It’s fall and that means one thing – no, not football, apple picking or pumpkin flavored everything – it’s software testing conference time! For the fourth year in a row, uTest was honored to sponsor the Software Test Professionals Conference (STPCon for those of us in the biz). As always, the folks at STP did a fantastic job in offering cutting-edge content, delivered by industry thought leaders. While I wasn’t able to attend all of the sessions, as I haven’t yet mastered being in more than once place at a time, below is recap of the sessions I was able to attend:
Building the Business Case for Performance Testing by Joseph Ours – As we know, performance issues provide a false sense of availability – it’s not broken, but it sure isn’t working. When 39% of users rank speed above functionality it’s no surprise that a sluggish website can negatively affect your brand reputation and result in lost revenue. In his presentation, Joseph mentions that users expect a website to load in 2 seconds or under; and astonishingly, a 1 second delay in load time can result in 11% fewer views and a 16% drop in customer satisfaction. But performance testing can be costly and time consuming, so what’s a software tester to do? Well, Joseph suggests that we need to make a case for performance testing by using hard data to identify lost revenue and then calculate five year costs in order to tie testing to quantifiable business objectives.
Lessons Learned: Starting a Test Automation Team from Scratch by Jim Holmes – In his anecdotal presentation, Jim Holmes walks us through his personal experience in creating an automation test team. In his ‘shoot for the moon’ strategy he mentions how he had to go a little rouge in order to show the value of test automation. Once he had set the correct expectations and earned management’s support, he had to plan infrastructure needs, including identifying the right technology but more importantly identifying the right people to have on your team. Jim also mentioned the importance of constant feedback – celebrate the wins, publicize failures and identify how you can do better next time. Finally, Jim reminded us that automation is not all ‘unicorns and bacon.’ Rather, the goal of automation is to free us up to be awesome testers.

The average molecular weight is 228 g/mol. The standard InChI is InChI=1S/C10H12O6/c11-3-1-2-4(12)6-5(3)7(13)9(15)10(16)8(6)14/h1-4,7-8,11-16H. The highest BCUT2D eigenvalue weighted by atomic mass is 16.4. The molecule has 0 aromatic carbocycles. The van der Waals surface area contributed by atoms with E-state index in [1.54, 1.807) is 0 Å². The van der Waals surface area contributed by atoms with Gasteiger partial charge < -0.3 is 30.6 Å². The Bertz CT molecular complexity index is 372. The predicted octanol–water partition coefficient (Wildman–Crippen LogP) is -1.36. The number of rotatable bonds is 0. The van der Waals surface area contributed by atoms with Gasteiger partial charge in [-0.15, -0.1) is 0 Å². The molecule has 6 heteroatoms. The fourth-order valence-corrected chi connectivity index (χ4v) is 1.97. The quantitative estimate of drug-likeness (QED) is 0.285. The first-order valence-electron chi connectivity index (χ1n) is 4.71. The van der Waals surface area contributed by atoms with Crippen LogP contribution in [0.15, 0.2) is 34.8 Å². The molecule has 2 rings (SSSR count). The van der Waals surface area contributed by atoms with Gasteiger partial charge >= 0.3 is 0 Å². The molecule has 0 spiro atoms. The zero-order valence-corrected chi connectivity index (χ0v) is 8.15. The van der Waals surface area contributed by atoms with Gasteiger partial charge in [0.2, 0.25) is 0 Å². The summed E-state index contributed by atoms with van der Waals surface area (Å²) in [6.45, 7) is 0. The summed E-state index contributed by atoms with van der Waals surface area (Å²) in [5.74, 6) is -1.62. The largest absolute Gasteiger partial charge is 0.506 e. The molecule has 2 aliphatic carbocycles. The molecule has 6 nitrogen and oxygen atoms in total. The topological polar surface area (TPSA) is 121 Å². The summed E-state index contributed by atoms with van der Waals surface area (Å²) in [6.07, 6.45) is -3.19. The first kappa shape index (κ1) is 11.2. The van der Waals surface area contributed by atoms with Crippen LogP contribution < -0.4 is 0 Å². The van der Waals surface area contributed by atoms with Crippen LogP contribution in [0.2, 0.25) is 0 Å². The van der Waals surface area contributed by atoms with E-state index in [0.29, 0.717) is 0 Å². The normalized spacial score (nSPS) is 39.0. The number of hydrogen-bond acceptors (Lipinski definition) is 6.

Performance Testing in an a(A)gile Environment by Eric Proegler – In order to make performance testing jive (yea, I am bringing that word back) with the rapid iterations of an agile environment, Eric asks us to cast off our expectations of realism and rather focus on the quality of our simulations. He suggests running easily repeatable and reliable tests against individual components and incomplete systems as an effective way to execute performance testing in an agile world. He also emphasized the importance of reporting metrics and the need to share these metrics with key stakeholders early and often.
Introduction to Security Testing by James Spivak – While James’ presentation didn’t transform me – or anyone in the room – into a hacker, it did provide a great overview of what security means to the testing community. According to James, software security boils down to the following: confidentiality, integrity, authentication, authorization, availability and non-repudiation. Keeping in mind that security is a process not a product, James iterated the need for strategic planning (beginning with building secure code) and threat modeling in which you diagram, identify, mitigate and validate any external events that can compromise your system. James concluded with a number of tools, resources and tips including to think like a hacker. Because while the good guys have to be right every time, the bad guys only need to be right once.
In addition to classes, we did leave a little time for fun too. uTest was excited to raffle off an iPad mini to one lucky conference attendee, we sat in on a live podcast called PerfBytes and even hosted a rockin’ uMeetUp with members (and prospective members) of the uTest Community. All in all, STP Fall 2013 was a great time – we learned, we talked to smart, interesting software testers and got escape the chilly Boston weather for a few days in beautiful Phoenix, Arizona. We hope to see you again – or for the first time – at STP Spring 2014!